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Excerpt from the Lexham Bible Dictionary, the most advanced Bible dictionary.
A king of Sparta mentioned in Jonathan’s letter to the Spartans as having corresponded with the Jewish high priest Onias (1 Maccabees 12:7).
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The Lexham Bible Dictionary
The Anchor Yale Bible Dictionary
ARIUS, ARIANISM. Arius (256–336 c.e.), a presbyter of the Baucalis region of Alexandria (Boulerand 1964: 175), began a controversy ca. 318 (Schneemelcher 1954: 394) with Bishop Alexander of Alexandria over the nature of Christ’s relation to the Father (Gregg and Groh 1977: 263). This controversy led
The International Standard Bible Encyclopedia, Revised
The Oxford Dictionary of the Christian Church
International Standard Bible Encyclopedia
ARIUS<a-ri’-us>, <a’-ri-us> ([ Ά̓ρης, Ares]): The reading of the Vulgate (Jerome’s Latin Bible, 390-405 A.D.) adopted in the Revised Version (British and American) for the former reading Areus and Areios of Josephus. A king of Sparta (309-265 BC) who wrote the letter to Onias, the high priest, given
The Westminster Dictionary of Theologians
Arius (ca. 250–336). Theologian whose characteristic doctrine, known as Arianism, incited the Trinitarian debates of the fourth century and was condemned by the councils of ⇒Nicaea (325) and ⇒Constantinople (381).It is said that A. was a native of Libya, and that he had studied under ⇒Lucian of Antioch.
Dictionary of Greek and Roman Biography and Mythology, Volumes I–III
ARIUS or AREIUS (Ἄρειος), the celebrated heretic, is said to have been a native of Libya, and must have been born shortly after the middle of the third century after Christ. His father’s name appears to have been Ammonius. In the religious disputes which broke out at Alexandria in a. d. 306, Arius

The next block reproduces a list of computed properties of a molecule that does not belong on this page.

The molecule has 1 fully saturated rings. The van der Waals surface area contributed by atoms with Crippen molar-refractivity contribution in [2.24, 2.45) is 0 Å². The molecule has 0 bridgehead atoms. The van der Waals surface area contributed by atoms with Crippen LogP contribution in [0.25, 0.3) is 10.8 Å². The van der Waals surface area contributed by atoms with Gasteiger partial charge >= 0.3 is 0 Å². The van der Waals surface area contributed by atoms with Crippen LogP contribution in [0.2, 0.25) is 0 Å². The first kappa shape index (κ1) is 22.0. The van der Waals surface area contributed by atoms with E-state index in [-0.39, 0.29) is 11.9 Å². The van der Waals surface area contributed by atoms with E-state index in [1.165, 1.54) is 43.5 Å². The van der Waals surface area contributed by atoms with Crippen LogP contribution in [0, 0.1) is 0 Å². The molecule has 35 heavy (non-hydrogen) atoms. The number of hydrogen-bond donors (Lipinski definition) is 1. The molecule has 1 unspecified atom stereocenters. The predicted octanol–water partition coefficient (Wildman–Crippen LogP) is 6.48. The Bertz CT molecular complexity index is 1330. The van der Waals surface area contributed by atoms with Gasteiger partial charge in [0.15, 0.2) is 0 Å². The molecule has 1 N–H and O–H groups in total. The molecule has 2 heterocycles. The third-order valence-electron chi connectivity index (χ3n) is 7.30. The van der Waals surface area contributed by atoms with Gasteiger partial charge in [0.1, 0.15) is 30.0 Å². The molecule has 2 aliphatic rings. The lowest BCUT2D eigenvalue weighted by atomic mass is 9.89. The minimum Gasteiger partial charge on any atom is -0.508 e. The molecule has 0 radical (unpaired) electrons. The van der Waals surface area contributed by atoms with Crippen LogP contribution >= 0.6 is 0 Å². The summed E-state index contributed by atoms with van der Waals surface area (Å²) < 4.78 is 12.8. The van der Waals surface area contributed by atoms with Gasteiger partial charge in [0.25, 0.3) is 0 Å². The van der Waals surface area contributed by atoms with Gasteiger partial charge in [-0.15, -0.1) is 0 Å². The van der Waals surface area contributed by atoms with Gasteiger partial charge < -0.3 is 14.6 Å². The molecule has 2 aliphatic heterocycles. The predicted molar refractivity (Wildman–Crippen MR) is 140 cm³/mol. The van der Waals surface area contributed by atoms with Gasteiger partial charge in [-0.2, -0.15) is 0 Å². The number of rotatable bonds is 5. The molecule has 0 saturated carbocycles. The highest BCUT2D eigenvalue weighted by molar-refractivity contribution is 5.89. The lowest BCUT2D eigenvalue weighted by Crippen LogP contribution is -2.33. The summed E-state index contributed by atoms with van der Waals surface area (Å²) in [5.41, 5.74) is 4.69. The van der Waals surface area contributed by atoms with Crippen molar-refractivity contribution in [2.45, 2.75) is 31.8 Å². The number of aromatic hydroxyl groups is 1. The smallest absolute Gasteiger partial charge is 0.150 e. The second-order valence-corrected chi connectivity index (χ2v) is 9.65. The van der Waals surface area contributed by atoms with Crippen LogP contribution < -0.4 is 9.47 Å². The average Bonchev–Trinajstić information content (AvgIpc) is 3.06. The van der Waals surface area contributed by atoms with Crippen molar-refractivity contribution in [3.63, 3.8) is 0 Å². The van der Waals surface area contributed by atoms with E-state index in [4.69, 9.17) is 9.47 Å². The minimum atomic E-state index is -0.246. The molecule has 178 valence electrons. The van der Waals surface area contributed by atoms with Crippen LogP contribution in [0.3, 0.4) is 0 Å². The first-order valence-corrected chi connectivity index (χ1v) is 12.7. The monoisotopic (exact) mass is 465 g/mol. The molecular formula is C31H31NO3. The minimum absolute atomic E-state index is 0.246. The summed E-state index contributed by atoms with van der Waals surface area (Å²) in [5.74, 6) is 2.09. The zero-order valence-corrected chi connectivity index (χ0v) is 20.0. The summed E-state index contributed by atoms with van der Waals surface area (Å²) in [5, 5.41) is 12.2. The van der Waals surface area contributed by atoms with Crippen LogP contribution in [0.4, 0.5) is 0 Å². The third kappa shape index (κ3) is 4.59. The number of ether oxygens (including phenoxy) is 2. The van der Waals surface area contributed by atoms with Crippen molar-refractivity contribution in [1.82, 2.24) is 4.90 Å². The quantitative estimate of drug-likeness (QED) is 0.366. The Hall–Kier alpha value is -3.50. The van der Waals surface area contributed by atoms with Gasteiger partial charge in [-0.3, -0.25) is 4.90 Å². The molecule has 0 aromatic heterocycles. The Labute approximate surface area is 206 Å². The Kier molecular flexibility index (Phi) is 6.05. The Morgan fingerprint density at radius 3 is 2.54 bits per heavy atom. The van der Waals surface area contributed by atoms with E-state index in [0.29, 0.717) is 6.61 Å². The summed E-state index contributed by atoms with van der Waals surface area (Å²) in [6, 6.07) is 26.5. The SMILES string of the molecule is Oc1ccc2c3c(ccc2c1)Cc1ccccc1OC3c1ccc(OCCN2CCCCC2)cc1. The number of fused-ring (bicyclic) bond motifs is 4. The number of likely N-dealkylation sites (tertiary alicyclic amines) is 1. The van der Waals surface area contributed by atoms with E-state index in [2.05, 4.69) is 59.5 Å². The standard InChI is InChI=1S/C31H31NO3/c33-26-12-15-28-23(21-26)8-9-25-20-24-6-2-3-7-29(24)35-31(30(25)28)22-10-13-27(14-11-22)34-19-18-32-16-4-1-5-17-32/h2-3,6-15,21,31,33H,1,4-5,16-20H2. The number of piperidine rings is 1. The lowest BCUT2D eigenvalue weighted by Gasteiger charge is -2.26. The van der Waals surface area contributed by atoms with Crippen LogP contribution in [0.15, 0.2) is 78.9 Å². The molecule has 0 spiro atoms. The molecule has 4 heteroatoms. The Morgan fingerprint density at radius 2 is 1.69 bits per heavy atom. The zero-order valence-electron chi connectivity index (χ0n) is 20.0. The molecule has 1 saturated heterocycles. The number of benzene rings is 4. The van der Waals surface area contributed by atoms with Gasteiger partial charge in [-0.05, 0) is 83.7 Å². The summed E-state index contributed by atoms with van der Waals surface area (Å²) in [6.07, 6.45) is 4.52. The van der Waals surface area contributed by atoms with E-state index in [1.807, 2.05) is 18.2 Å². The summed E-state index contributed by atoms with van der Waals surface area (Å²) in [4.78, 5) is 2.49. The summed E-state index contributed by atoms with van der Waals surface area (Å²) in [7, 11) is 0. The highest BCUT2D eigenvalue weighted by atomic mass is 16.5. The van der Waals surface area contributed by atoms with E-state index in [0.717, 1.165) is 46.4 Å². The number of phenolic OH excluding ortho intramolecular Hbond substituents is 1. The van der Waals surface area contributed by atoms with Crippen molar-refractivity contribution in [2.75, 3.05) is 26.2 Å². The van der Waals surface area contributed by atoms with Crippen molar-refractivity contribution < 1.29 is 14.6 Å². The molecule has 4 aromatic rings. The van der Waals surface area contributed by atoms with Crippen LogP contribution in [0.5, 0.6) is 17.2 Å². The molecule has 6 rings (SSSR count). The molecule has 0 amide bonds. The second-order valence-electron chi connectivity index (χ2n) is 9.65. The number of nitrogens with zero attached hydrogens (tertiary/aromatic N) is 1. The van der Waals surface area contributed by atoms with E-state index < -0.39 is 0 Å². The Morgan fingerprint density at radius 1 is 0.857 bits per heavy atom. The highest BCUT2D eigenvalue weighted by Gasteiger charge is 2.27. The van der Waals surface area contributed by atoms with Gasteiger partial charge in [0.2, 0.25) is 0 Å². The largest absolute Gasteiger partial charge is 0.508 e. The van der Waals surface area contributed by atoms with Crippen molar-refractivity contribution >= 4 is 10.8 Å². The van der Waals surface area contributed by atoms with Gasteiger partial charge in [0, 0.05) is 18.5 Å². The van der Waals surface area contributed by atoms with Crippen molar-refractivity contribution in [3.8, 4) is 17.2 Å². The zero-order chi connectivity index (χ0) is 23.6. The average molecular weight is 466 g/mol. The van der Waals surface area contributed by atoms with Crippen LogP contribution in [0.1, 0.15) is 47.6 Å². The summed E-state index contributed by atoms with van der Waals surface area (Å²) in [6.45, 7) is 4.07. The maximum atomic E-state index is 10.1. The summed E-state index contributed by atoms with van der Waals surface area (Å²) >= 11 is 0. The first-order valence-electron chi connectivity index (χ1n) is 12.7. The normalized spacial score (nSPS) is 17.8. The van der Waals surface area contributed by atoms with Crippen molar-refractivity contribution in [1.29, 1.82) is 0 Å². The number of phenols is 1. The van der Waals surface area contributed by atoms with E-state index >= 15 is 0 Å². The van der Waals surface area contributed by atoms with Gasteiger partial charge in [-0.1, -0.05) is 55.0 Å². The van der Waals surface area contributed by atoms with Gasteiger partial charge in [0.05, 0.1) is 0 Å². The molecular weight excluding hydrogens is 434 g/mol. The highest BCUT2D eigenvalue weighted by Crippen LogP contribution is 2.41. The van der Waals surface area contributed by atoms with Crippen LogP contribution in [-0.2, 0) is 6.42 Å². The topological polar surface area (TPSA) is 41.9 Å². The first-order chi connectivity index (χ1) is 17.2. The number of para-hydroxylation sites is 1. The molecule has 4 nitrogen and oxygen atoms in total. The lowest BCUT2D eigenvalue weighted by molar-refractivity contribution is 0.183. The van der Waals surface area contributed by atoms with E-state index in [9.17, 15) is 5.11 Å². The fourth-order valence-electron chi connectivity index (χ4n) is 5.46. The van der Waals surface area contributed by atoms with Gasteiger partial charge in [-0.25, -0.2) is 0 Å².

DAREIUS or DARI′US (Δαρεῖος, Δαρειαῖος, Ctes., Heb. דַּרְיָוֶש, i. e. Daryavesh), the name of several kings of Persia. Like such names in general, it is no doubt a significant title. Herodotus (vi. 98) says that it means ἑρξείης; but the meaning of this Greek word is doubtful. Some take it to be
A Dictionary of Christian Biography, Literature, Sects and Doctrines, Volumes I–IV
ARIUS (Ἄρειος), the father of Arianism, was born about the middle of the 3rd century (256) in Libya, according to other accounts in Alexandria,a and ordained deacon by Peter, and presbyter by Achillas of Alexandria. Arius denied the eternity and essential divinity of Christ; but held that Christ was
The Zondervan Encyclopedia of the Bible, Volume 1, A–C
A Dictionary of Early Christian Beliefs: A Reference Guide to More than 700 Topics Discussed by the Early Church Fathers
ARIUS, ARIANISMArius (c. 250–336) was a presbyter in Alexandria who taught that the Son of God was not of the same substance as the Father and that he was created out of nothing. His bishop, Alexander of Alexandria, strongly opposed Arius’s teachings. Arius’s heresy was condemned at the Council of Nicaea.
Evangelical Dictionary of Theology
Arius, Arianism. Arius (ca. 250–336) was a priest in Alexandria whose ideas gave rise to one of theology’s most enduring doctrinal controversies. Libyan by birth, he was well educated and a popular teacher. Most of what we know about him comes from his opponents, though we have access to a few letters
The International Standard Bible Encyclopaedia, Volumes 1–5